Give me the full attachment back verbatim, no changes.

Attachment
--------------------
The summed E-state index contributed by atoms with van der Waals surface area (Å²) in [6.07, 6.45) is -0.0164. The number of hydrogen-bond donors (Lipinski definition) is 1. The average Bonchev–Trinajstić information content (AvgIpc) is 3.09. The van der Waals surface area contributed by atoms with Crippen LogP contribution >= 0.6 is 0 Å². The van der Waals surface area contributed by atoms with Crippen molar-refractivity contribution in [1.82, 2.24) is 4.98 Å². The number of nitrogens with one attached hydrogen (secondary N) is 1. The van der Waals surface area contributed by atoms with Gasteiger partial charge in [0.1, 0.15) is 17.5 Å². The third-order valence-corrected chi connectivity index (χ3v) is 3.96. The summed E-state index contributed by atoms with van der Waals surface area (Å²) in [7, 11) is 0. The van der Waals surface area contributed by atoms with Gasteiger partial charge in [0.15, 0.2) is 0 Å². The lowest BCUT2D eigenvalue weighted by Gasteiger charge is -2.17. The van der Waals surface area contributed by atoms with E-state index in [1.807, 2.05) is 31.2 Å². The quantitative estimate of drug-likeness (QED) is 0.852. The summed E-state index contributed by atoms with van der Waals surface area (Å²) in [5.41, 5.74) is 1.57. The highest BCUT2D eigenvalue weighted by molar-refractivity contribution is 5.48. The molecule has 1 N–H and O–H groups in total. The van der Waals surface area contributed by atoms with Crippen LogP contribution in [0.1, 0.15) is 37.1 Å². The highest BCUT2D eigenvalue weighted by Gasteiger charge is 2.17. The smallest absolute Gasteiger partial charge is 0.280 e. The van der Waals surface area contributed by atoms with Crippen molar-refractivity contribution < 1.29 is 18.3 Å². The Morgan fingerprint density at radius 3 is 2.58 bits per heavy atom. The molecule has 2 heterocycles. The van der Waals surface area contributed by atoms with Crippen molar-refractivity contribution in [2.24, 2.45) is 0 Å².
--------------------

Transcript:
The summed E-state index contributed by atoms with van der Waals surface area (Å²) in [6.07, 6.45) is -0.0164. The number of hydrogen-bond donors (Lipinski definition) is 1. The average Bonchev–Trinajstić information content (AvgIpc) is 3.09. The van der Waals surface area contributed by atoms with Crippen LogP contribution >= 0.6 is 0 Å². The van der Waals surface area contributed by atoms with Crippen molar-refractivity contribution in [1.82, 2.24) is 4.98 Å². The number of nitrogens with one attached hydrogen (secondary N) is 1. The van der Waals surface area contributed by atoms with Gasteiger partial charge in [0.1, 0.15) is 17.5 Å². The third-order valence-corrected chi connectivity index (χ3v) is 3.96. The summed E-state index contributed by atoms with van der Waals surface area (Å²) in [7, 11) is 0. The van der Waals surface area contributed by atoms with Gasteiger partial charge in [0.15, 0.2) is 0 Å². The lowest BCUT2D eigenvalue weighted by Gasteiger charge is -2.17. The van der Waals surface area contributed by atoms with E-state index in [1.807, 2.05) is 31.2 Å². The quantitative estimate of drug-likeness (QED) is 0.852. The summed E-state index contributed by atoms with van der Waals surface area (Å²) in [5.41, 5.74) is 1.57. The highest BCUT2D eigenvalue weighted by molar-refractivity contribution is 5.48. The molecule has 1 N–H and O–H groups in total. The van der Waals surface area contributed by atoms with Crippen LogP contribution in [0.1, 0.15) is 37.1 Å². The highest BCUT2D eigenvalue weighted by Gasteiger charge is 2.17. The smallest absolute Gasteiger partial charge is 0.280 e. The van der Waals surface area contributed by atoms with Crippen molar-refractivity contribution < 1.29 is 18.3 Å². The Morgan fingerprint density at radius 3 is 2.58 bits per heavy atom. The molecule has 2 heterocycles. The van der Waals surface area contributed by atoms with Crippen molar-refractivity contribution in [2.24, 2.45) is 0 Å².